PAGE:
25. Inherited mannerisms/traits
26. Family Secrets
34. Special Talents
39. Names, naming systems (i.e. Lars son, etc)
40. Water matters
41. Mens Roles
42. Womens Roles
43. Skills, gifts, talents (i.e. sewing, mechanical knowledge)
We usually think of inheritance when we think of heritage: what was left to us in money or property sense.
Really, the far greater component of heritage is what came with us as our birthright. Definition #2 for heritage covers this waterfront well, I think.
I know there are far more than 43 elements to heritage, and I am guessing that a few more of these elements will be added at either or both of the upcoming workshops. If so, they’ll be added to the list.
Some access points to my own idea of family history:
German-American and French-Canadian
assorted references at this blog. See tabs at right for Family History and Quebec/French-Canadian. A directly related link on Tin Type photographs is here.
UPDATE October 12, 2011:
The sessions on October 8 (very abbreviated in length) and October 11 were well attended and interesting.
The post session comments are in #452, posted October 12, 2011.
The handouts at the sessions were:
General thought starters on Heritage: HeritageThoughtStarters001
Quebec Marriage Contract from the year 1730: Quebec Marriage Cont001
As I developed my notion of what Heritage is, the following illustration evolved (which I didn’t have time to expand on at either workshop). (See illustration at right.)
The Box with the arrows represents the multiple “frames” people use when discussing Family History in any of its aspects. There are many boxes, as noted in the long (and incomplete) list above. But each of us have pieces in all of these frames.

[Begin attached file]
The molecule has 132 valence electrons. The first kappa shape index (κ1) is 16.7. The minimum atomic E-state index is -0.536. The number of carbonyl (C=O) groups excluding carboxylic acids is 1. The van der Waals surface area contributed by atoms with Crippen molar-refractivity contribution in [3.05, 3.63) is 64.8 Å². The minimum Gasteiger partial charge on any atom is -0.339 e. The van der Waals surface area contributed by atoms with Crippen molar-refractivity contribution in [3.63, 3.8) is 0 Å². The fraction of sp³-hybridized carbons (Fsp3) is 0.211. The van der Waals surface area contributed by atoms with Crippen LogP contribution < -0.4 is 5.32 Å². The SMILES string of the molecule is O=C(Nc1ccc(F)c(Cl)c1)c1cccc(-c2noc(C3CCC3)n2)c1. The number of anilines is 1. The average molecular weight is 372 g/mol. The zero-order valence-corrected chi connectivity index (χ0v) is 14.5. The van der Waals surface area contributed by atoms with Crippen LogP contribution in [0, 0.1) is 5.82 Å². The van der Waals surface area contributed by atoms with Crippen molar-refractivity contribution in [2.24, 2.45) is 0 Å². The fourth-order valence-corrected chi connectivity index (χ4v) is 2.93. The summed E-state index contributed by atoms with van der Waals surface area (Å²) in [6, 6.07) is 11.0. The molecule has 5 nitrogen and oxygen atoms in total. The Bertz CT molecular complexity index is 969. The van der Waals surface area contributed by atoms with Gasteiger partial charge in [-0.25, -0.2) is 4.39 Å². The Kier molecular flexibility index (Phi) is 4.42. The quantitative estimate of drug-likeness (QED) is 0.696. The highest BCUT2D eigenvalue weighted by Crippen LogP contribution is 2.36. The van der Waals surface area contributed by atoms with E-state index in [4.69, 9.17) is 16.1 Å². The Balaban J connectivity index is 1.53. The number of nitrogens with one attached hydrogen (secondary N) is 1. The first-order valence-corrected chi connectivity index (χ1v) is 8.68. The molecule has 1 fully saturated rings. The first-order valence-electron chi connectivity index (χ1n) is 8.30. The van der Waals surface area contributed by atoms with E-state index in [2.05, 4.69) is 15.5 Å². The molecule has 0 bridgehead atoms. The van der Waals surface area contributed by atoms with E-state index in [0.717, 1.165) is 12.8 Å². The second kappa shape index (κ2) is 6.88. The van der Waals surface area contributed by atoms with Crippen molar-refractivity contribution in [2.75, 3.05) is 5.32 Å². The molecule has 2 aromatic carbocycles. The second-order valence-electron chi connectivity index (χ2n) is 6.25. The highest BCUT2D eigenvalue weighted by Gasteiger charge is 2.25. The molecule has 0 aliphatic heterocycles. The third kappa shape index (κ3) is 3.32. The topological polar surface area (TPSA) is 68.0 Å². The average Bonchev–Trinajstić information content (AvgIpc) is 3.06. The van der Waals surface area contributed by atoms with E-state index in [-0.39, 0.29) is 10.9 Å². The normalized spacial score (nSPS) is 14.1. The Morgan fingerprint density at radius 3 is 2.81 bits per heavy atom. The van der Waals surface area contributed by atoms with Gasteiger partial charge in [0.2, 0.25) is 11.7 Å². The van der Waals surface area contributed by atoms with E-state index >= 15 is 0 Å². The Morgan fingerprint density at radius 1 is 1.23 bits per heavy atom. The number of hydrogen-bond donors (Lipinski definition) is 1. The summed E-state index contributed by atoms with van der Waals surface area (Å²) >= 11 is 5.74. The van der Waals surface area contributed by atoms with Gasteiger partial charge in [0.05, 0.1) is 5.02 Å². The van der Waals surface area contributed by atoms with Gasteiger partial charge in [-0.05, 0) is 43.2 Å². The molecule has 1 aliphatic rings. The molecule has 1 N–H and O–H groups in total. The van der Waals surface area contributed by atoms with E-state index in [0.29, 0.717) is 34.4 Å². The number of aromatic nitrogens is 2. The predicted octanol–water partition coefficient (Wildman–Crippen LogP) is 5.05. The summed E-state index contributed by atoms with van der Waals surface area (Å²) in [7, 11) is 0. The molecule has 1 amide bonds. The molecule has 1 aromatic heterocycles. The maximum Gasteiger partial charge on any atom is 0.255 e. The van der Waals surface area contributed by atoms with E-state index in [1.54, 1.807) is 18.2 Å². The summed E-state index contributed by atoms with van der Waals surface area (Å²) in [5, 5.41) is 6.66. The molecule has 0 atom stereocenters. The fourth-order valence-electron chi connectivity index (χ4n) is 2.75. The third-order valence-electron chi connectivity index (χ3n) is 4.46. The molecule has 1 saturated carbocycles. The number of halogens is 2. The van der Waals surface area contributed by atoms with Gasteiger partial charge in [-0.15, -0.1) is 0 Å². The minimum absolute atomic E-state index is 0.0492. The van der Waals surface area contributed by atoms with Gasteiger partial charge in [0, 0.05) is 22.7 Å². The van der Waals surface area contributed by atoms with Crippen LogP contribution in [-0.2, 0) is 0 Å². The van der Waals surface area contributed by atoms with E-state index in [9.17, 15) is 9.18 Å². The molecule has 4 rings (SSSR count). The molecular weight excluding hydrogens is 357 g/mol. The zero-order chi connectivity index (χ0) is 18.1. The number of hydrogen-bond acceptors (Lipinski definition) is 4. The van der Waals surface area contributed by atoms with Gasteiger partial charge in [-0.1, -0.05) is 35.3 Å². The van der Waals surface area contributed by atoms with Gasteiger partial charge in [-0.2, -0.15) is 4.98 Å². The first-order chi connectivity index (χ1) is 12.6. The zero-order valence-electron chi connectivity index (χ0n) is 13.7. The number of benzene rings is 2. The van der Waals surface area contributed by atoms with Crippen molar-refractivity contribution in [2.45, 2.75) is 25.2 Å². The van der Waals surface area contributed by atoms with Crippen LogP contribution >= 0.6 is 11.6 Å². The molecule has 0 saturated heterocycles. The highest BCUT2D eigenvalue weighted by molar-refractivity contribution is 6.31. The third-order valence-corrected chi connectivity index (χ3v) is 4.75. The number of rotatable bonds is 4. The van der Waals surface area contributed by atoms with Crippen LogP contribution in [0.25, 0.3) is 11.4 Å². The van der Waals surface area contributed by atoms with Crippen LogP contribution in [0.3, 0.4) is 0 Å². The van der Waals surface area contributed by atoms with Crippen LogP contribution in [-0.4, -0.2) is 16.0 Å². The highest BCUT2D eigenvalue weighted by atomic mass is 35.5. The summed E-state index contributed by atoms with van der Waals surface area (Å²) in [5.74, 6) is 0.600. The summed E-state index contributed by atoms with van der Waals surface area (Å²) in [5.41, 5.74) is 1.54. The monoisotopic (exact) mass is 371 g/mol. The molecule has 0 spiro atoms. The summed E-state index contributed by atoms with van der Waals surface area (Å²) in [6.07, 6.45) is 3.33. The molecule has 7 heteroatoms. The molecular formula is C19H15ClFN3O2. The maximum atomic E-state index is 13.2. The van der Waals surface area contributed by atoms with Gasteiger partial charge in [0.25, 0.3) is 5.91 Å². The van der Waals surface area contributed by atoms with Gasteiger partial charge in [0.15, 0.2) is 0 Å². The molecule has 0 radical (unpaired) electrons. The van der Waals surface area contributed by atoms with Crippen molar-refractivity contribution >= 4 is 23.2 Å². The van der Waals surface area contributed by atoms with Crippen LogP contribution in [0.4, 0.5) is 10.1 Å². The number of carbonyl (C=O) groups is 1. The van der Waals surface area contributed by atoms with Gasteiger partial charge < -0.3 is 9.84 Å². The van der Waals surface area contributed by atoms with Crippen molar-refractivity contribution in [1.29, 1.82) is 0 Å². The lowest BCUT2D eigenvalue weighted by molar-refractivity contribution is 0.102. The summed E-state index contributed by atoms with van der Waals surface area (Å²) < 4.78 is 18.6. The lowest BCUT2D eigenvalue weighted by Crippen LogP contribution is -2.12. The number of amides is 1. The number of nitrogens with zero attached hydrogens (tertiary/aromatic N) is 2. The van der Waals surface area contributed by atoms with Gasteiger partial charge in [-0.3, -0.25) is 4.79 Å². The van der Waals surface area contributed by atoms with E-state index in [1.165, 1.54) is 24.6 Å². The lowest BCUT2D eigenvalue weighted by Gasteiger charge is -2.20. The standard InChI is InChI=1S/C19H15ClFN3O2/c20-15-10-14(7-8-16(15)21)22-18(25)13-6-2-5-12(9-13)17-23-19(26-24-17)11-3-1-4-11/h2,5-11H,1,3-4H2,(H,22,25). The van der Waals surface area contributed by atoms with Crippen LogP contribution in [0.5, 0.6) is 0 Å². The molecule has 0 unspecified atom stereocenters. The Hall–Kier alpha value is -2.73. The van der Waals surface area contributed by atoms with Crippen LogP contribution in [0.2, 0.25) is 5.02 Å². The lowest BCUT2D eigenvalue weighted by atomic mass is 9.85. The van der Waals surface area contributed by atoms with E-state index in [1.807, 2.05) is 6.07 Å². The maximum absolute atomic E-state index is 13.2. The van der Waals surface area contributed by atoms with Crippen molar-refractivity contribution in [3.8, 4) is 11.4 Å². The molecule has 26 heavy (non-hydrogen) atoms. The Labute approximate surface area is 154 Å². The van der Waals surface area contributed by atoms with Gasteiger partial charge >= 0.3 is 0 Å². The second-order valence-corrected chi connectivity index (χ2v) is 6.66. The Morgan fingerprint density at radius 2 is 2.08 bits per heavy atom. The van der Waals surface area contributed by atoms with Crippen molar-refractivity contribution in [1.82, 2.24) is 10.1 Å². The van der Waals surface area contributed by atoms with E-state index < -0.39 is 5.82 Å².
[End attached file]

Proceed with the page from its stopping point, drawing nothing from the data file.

The essence of the conversation on Heritage was this: we are, every one of us, the very definition of “Heritage” (note definition 2(a), especially the word “etc.”) We can perhaps modify the impact of our heritage by decisions* or choices we make through life, but the essentials of who we are came with our birth. If we are fortunate, we have something of a balance between B and A. “B” might be likened to a Balloon, which gives us the buoyancy to soar above our base; “A” might be likened to an Anchor, which can have positive or negative connotations. Either the anchor or the balloon can create problems for us.
For someone interested in Family History but daunted by the task, the key piece of advice, after 30 years, is to start where you are. Perhaps you only know tiny fragments. Write them down.
The letters in the description are:
K (Keep items that might be relevant to you or someone else in the future)
L (Label things like photos and newspaper articles, including date and newspaper, etc. It is amazing how often this is overlooked.)
R (Record things as soon as possible after they happen – it is amazing how quickly memories get foggy)
A (Ask, ask, ask…history comes available to people who inquire.)
There are infinite additions to this writing.
Add your own chapters.
* – There is an interesting and very simple distinction between the words Decide and Choose. The root word for “decide” is the same root word as for other words of obvious meaning: suicide, homicide, insecticide…. When one makes a decision, they tend to kill off other options. Choice implies more possibilities.
It’s your choice!